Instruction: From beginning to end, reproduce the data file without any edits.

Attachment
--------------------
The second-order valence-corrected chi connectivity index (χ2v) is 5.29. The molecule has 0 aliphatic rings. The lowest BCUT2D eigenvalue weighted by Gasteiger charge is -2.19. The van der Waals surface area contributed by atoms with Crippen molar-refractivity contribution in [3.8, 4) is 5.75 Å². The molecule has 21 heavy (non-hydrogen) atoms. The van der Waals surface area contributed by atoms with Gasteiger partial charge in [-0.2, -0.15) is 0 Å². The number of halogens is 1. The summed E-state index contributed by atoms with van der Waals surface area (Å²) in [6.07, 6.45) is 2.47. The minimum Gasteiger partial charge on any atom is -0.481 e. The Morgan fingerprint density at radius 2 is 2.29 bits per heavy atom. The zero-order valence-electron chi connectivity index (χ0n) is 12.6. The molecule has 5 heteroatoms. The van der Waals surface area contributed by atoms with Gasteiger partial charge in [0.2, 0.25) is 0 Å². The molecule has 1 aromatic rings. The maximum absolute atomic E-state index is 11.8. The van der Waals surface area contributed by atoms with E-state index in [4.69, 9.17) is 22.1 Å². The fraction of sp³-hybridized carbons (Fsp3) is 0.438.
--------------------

The second-order valence-corrected chi connectivity index (χ2v) is 5.29. The molecule has 0 aliphatic rings. The lowest BCUT2D eigenvalue weighted by Gasteiger charge is -2.19. The van der Waals surface area contributed by atoms with Crippen molar-refractivity contribution in [3.8, 4) is 5.75 Å². The molecule has 21 heavy (non-hydrogen) atoms. The van der Waals surface area contributed by atoms with Gasteiger partial charge in [-0.2, -0.15) is 0 Å². The number of halogens is 1. The summed E-state index contributed by atoms with van der Waals surface area (Å²) in [6.07, 6.45) is 2.47. The minimum Gasteiger partial charge on any atom is -0.481 e. The Morgan fingerprint density at radius 2 is 2.29 bits per heavy atom. The zero-order valence-electron chi connectivity index (χ0n) is 12.6. The molecule has 5 heteroatoms. The van der Waals surface area contributed by atoms with Gasteiger partial charge in [0.2, 0.25) is 0 Å². The molecule has 1 aromatic rings. The maximum absolute atomic E-state index is 11.8. The van der Waals surface area contributed by atoms with E-state index in [4.69, 9.17) is 22.1 Å². The fraction of sp³-hybridized carbons (Fsp3) is 0.438.